Six New Letters for a Renovated Alphabet

Nicola Twilley and Geoff Manaugh

Type is always on a sliding scale of ephemerality, rendered impermanent by its substrate, medium, or message. Even if the words are considered worth saving ? and in that distinction, we?ve already lost a large percentage of all typographic material ? digital type is trapped in its storage medium, lead is melted down, paper thins and yellows, ink fades, and stone is eroded. The technologies of type evolve and decay.

Type is the building material of written language, and language itself ? if it has a self ? is a system in constant motion: shedding skins of dead words; borrowing words from other languages; inventing words to reflect its users? habits and needs.

Type is built on the foundation of a writing system, from the building blocks listed in an alphabet. Here, at the level of the alphabet itself, we have surely reached bedrock: it is the stable and unchanging essence of all letters, the referent for all pieces of type? In fact, alphabetical solidity is nothing more than a temporal effect: if we could use time-lapse photography to revisit the development of the 26-letter Latin alphabet used to transcribe English, we?d see that letters have been discarded, added, and reshaped almost beyond recognition. The alphabet itself is malleable, temporary, subject to reform and revision.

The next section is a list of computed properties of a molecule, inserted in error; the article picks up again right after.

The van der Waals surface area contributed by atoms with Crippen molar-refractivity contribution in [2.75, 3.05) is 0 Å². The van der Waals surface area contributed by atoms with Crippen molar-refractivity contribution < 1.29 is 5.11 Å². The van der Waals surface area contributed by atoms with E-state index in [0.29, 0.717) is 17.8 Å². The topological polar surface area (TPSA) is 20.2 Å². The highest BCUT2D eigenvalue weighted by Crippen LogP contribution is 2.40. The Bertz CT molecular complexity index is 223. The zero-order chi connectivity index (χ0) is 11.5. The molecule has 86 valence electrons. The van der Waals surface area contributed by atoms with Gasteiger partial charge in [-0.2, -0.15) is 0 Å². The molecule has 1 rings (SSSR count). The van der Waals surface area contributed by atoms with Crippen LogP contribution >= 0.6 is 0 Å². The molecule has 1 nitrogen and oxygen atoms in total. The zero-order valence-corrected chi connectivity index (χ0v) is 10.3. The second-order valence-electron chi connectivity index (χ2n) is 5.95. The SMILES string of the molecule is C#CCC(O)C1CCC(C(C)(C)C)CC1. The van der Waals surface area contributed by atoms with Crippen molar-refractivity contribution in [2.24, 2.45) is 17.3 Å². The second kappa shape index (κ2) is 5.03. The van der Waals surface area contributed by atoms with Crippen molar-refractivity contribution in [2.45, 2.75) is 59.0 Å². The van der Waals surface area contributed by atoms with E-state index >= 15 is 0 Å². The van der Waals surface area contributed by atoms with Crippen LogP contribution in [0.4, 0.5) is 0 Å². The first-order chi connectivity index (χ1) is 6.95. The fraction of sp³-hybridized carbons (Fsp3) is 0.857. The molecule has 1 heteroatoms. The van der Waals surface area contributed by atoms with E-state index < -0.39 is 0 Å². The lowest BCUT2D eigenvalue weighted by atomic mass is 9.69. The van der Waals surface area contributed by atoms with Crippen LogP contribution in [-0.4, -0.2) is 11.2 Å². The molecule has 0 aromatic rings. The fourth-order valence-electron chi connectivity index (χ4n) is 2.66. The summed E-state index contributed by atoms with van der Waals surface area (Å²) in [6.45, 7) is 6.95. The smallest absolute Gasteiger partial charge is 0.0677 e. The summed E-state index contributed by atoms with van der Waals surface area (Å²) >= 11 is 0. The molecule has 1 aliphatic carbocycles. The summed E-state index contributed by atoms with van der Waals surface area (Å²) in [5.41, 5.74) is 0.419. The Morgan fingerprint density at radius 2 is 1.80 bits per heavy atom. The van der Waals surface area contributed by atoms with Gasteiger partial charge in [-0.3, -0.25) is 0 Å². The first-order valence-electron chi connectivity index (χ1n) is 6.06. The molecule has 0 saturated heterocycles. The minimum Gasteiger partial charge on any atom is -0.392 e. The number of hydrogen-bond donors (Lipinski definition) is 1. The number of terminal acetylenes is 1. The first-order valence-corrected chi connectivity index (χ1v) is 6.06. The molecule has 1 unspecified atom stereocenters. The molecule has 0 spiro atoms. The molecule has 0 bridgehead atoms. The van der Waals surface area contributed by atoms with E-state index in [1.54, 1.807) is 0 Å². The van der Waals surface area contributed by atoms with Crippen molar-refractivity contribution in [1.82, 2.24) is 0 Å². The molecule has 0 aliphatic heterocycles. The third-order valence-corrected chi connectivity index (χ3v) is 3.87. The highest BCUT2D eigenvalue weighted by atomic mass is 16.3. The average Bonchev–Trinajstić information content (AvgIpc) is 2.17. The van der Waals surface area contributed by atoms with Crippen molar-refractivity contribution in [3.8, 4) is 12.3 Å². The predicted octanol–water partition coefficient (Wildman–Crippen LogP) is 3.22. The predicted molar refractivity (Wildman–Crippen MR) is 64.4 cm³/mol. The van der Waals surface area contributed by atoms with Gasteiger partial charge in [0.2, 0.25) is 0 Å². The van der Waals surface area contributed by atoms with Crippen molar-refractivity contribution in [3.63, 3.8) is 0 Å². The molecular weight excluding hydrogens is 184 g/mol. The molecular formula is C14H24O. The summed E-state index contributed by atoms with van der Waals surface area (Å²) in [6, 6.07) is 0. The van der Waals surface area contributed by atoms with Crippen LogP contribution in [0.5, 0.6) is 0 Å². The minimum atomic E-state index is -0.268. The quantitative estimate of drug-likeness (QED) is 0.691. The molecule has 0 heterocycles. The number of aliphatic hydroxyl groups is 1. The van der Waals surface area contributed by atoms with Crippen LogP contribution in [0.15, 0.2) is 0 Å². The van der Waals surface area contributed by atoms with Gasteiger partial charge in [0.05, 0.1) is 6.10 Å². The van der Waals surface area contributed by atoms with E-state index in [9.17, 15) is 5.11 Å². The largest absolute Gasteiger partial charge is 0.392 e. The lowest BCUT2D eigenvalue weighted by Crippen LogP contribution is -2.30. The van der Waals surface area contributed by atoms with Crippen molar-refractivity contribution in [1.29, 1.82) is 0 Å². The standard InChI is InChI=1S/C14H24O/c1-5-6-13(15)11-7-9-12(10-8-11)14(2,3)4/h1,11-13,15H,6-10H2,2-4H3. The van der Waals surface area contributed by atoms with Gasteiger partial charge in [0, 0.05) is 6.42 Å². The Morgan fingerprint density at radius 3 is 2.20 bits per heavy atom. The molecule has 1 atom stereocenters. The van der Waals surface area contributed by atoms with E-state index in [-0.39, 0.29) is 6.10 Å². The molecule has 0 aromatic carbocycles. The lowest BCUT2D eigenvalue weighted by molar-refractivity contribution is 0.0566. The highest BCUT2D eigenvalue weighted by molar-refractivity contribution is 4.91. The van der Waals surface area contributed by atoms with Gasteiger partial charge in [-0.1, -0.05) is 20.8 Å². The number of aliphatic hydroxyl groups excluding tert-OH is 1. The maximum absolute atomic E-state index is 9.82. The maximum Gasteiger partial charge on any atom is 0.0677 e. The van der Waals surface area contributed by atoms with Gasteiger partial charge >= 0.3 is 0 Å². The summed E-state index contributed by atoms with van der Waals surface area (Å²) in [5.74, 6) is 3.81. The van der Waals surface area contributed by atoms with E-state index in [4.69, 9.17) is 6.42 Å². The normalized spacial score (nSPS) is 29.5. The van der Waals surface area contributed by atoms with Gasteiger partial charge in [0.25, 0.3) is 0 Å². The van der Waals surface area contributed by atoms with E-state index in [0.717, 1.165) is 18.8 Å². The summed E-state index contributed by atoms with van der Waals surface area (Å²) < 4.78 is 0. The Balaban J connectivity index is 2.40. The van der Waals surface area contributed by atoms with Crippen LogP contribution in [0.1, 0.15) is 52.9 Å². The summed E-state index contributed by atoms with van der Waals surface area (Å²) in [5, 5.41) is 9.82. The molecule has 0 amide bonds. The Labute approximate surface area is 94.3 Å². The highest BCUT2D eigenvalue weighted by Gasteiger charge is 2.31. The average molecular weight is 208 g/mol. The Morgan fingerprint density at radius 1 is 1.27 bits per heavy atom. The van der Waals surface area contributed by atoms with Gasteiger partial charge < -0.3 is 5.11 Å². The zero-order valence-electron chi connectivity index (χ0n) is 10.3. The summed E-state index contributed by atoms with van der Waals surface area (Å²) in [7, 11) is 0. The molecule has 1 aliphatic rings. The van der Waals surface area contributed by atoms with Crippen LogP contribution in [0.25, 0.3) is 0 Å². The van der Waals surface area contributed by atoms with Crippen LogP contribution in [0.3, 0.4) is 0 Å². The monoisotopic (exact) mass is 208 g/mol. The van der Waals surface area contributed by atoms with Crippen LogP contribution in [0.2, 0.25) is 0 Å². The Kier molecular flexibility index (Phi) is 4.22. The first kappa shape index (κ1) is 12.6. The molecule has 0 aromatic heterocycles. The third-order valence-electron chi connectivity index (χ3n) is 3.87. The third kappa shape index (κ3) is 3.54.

In this talk, we present the alphabet reforms suggested by Benjamin Franklin, using them to uncover the multiple motivations of alphabet visionaries past and present. January 17, 2006, marks the 300-year anniversary of Benjamin Franklin?s birth, and for the past 5 years, a non-profit group in Philadelphia (for which I work) has been planning celebrations in his honor. Although relatively little-known in the UK, Franklin is a national icon in the US. A founding father, diplomat, printer, scientist, writer, and civic reformer, Franklin?s achievements include charting the Gulf Stream, writing the most widely published autobiography of all time, and introducing rhubarb and the soybean to the US. He invented the lightning rod, a new musical instrument, the flexible catheter, and, most importantly for our purposes, six new letters for a reformed alphabet.